Figure 1: CWDM Network Schematic Downstream Leg In the upstream (aka return) path the setup is essentially identical, with the only key difference being the direction of the traffic. This type of architecture allows the service provider to serve numerous separate applications (up to 10 or more) with dedicated optical channels using only 2 feeder fibers. Signal Flow in Logical CWDM Network In order to properly employ CWDM in an Access network FTTx application, a basic understanding of CWDM operation is needed. Tracing the route of two information streams intended for two specific applications (at different wavelengths) is useful in understanding the logical network layout. Looking at the downstream path each information stream is transmitted from a hub at a specific discrete wavelength, for example 1470 and 1490 nm (See Figure 2). The signals are launched from their respective transmitters through fiber jumpers connected to the CWDM multiplexer, which combines the 1470 nm and 1490 nm packets onto the downstream feeder fiber. Since the two transmitters are at different wavelengths, signal interference between these channels is not a concern. The feeder fiber then carries the combined signals downstream to the CWDM demultiplexer (DeMUX) module located in the field terminal. The DeMUX module takes in the combined signals and separates them by wavelength before sending each wavelength or signal to an output port, which in turn will feed one drop fiber.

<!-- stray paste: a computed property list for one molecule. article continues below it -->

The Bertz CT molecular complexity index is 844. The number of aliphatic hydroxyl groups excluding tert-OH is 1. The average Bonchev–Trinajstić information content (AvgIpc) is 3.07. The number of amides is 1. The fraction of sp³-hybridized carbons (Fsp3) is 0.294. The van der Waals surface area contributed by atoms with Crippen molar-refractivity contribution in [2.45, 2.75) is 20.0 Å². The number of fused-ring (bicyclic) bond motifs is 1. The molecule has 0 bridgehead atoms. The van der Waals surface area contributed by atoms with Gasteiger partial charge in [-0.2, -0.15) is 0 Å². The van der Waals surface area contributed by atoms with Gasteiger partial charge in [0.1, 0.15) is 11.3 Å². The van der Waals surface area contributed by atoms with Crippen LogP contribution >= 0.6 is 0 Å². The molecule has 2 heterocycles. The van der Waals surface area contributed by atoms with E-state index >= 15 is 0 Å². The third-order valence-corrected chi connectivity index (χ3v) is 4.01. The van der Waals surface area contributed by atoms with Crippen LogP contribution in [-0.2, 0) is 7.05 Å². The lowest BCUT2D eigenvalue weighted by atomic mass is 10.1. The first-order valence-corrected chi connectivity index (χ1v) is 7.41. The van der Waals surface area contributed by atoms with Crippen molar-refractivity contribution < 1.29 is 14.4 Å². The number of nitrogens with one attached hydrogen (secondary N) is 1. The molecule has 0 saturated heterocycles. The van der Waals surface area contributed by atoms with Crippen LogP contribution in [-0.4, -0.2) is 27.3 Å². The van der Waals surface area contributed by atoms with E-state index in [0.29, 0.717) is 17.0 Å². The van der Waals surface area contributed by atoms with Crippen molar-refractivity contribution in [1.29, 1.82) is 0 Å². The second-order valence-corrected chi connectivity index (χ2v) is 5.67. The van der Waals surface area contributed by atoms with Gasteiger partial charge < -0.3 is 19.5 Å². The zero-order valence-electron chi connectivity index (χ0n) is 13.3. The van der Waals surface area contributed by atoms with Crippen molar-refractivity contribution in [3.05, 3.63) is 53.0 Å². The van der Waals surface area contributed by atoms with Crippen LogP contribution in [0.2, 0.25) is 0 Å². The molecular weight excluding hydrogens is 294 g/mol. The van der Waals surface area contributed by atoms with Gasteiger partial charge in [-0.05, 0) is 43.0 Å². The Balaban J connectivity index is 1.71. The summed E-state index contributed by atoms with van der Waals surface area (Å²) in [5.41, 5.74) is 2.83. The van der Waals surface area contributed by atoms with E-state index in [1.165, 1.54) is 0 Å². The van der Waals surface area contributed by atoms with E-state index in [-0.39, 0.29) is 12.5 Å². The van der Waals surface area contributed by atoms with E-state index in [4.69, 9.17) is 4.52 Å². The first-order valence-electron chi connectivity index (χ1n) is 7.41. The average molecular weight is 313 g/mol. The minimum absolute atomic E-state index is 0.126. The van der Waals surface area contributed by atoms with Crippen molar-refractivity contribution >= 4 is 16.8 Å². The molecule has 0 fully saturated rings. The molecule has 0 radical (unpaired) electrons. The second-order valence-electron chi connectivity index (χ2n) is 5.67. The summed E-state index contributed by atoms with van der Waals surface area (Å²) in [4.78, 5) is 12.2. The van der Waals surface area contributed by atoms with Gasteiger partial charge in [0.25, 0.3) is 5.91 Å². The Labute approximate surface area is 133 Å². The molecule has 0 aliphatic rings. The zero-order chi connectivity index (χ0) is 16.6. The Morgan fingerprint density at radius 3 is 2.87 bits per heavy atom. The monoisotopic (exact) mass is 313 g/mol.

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Figure 2: CWDM Network - Downstream Note in Figure 2 the order of the filters within the MUX and Demux units. To account for the aggregate filter insertion loss for each channel and to balance this out, it is generally recommended that the order of the filters be reversed between the two modules. This is called filter paring. The return path is much the same as shown in Figure 3.